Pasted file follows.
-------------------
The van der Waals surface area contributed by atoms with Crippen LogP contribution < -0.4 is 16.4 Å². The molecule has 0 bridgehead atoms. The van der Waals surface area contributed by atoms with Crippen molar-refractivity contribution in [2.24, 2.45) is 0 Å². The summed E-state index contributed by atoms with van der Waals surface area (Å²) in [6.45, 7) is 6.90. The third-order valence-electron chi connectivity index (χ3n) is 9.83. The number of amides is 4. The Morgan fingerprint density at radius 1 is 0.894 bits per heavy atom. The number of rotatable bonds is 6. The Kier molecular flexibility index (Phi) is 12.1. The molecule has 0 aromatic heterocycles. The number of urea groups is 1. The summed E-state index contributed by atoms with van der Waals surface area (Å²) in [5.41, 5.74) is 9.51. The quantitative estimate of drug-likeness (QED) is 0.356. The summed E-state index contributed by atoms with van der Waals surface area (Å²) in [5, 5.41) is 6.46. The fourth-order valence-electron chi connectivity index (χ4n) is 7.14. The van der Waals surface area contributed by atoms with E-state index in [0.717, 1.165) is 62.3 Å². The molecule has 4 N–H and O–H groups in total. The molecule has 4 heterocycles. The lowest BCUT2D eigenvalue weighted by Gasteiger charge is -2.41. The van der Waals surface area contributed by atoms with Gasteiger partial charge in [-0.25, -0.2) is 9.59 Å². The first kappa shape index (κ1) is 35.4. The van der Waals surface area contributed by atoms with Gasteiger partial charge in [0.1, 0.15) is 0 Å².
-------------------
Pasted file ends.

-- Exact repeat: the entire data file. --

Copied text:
The van der Waals surface area contributed by atoms with Crippen LogP contribution < -0.4 is 16.4 Å². The molecule has 0 bridgehead atoms. The van der Waals surface area contributed by atoms with Crippen molar-refractivity contribution in [2.24, 2.45) is 0 Å². The summed E-state index contributed by atoms with van der Waals surface area (Å²) in [6.45, 7) is 6.90. The third-order valence-electron chi connectivity index (χ3n) is 9.83. The number of amides is 4. The Morgan fingerprint density at radius 1 is 0.894 bits per heavy atom. The number of rotatable bonds is 6. The Kier molecular flexibility index (Phi) is 12.1. The molecule has 0 aromatic heterocycles. The number of urea groups is 1. The summed E-state index contributed by atoms with van der Waals surface area (Å²) in [5.41, 5.74) is 9.51. The quantitative estimate of drug-likeness (QED) is 0.356. The summed E-state index contributed by atoms with van der Waals surface area (Å²) in [5, 5.41) is 6.46. The fourth-order valence-electron chi connectivity index (χ4n) is 7.14. The van der Waals surface area contributed by atoms with E-state index in [0.717, 1.165) is 62.3 Å². The molecule has 4 N–H and O–H groups in total. The molecule has 4 heterocycles. The lowest BCUT2D eigenvalue weighted by Gasteiger charge is -2.41. The van der Waals surface area contributed by atoms with Gasteiger partial charge in [-0.25, -0.2) is 9.59 Å². The first kappa shape index (κ1) is 35.4. The van der Waals surface area contributed by atoms with Gasteiger partial charge in [0.1, 0.15) is 0 Å².